In 1999, Milt was managing a large orchard and we decided he should quit his job there to move our family to Hopkinsville and build a house on the exact location of his grandfather's home on the family farm. Our goal was to begin with a pumpkin patch, but at the time that's all we knew. In the years since our first crop of pumpkins, we have built our business with the idea that planting seeds is important. We knew that we were to invite people to the farm and without "preaching" to share the love of Christ with everyone who comes here. We wanted an agri-tourism experience that made a safe fun place for families to come, but we wanted that atmosphere to be one that means our customers walk away knowing they have been cared for in the best possible way. Planting a seed—that will bring a harvest of good experiences.
What is the best reaction you’ve ever gotten from a customer?
On a regular basis we hear, "Can we just move here? Can we just live with you all here," and on a temporary basis, some move in with us for a while. We often hear from soldiers who said, "I can just really decompress here," and from families where a spouse is about to deploy [and tell us], "We just wanted to enjoy a good family day together before he leaves."
What’s your favorite part about your job?
All of it. Living on the farm, raising [our] family while doing this, and meeting thousands of people.
Handicap Accessible: Yes
Staff Size: 2–10 people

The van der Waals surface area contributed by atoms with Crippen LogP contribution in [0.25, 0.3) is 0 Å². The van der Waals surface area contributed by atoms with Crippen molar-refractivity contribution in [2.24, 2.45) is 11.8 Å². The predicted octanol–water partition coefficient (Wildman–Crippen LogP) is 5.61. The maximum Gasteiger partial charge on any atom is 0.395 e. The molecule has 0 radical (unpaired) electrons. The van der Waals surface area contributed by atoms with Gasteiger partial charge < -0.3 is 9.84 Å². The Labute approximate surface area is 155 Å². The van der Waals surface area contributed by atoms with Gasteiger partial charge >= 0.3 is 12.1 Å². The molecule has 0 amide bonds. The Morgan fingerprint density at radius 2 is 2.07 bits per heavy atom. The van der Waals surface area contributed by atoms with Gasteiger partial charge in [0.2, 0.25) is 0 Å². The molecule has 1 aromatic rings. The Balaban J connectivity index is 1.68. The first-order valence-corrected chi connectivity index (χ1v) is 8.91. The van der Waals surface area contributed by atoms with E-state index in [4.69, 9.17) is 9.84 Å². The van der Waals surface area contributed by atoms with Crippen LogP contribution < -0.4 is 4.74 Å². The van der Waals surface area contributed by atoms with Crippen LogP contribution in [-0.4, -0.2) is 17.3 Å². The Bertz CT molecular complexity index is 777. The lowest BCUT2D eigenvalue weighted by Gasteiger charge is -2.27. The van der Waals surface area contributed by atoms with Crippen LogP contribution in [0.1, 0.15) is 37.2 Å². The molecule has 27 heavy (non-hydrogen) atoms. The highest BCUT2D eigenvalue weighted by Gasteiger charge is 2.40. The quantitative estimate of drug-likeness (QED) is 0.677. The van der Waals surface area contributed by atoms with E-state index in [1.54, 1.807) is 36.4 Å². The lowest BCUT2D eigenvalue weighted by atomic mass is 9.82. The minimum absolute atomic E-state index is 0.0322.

Parking: Parking lot
Reservations/Appointments: Not necessary
Most popular offering: Miniature golf, feeding farm animals, and pumpkin patch
Pro Tip: We are located in the country so allow time to travel to here and allow plenty of time to visit.
When visitors walk between the 1853 Greek-revival mansion’s six solid-cut stone pillars, onto the portico, and through the heavy wood door, they might tour the rooms or learn to cook in its original kitchen. Originally founded by John Harding in 1807 for thoroughbred-horse breeding, the rolling grounds of Belle Meade Plantation now welcome seasonal tours and events ranging from book signings to art shows. Knowledgeable guides in period costumes lead tour groups through the building’s parlors and bedrooms and down a long central hallway to ascend the three floors via a circular cherry-wood staircase.
As groups wander the mansion and cross the grounds, guides divulge facts about famous visitors, such as President Cleveland and General Ulysses S. Grant, including the fact that they probably got scared of the dark just like normal people. During special tours, the staff demonstrates Southern cooking techniques and walks visitors through an herb garden or serves them lemonade or hot wassail with desserts. In an on-grounds winery, winemakers hold tastings of red and white varietals made from Tennessee grapes. Visitors can also clink wineglasses over Southern-style cuisine at the Harding House restaurant, located on the plantation grounds.
Decaying skeletons and demonic nannies lurk in the corners of Graves Manor's ghastly family room, dining room, and parlor. Elsewhere, screams echo throughout the Madison Square Mortuary, a space haunted by equally unsettling sights, including a crazed clown, fanged creatures, and stacks of unfinished paperwork. Nashville Nightmare has been named a 2013 Must Haunt by Haunted Attractions Magazine and lauded by Nashville's About.com chapter as one of the city's best haunted houses for its mixture of bloodcurdlingly detailed scenes, animations, special effects, and a dedicated troupe of intense actors.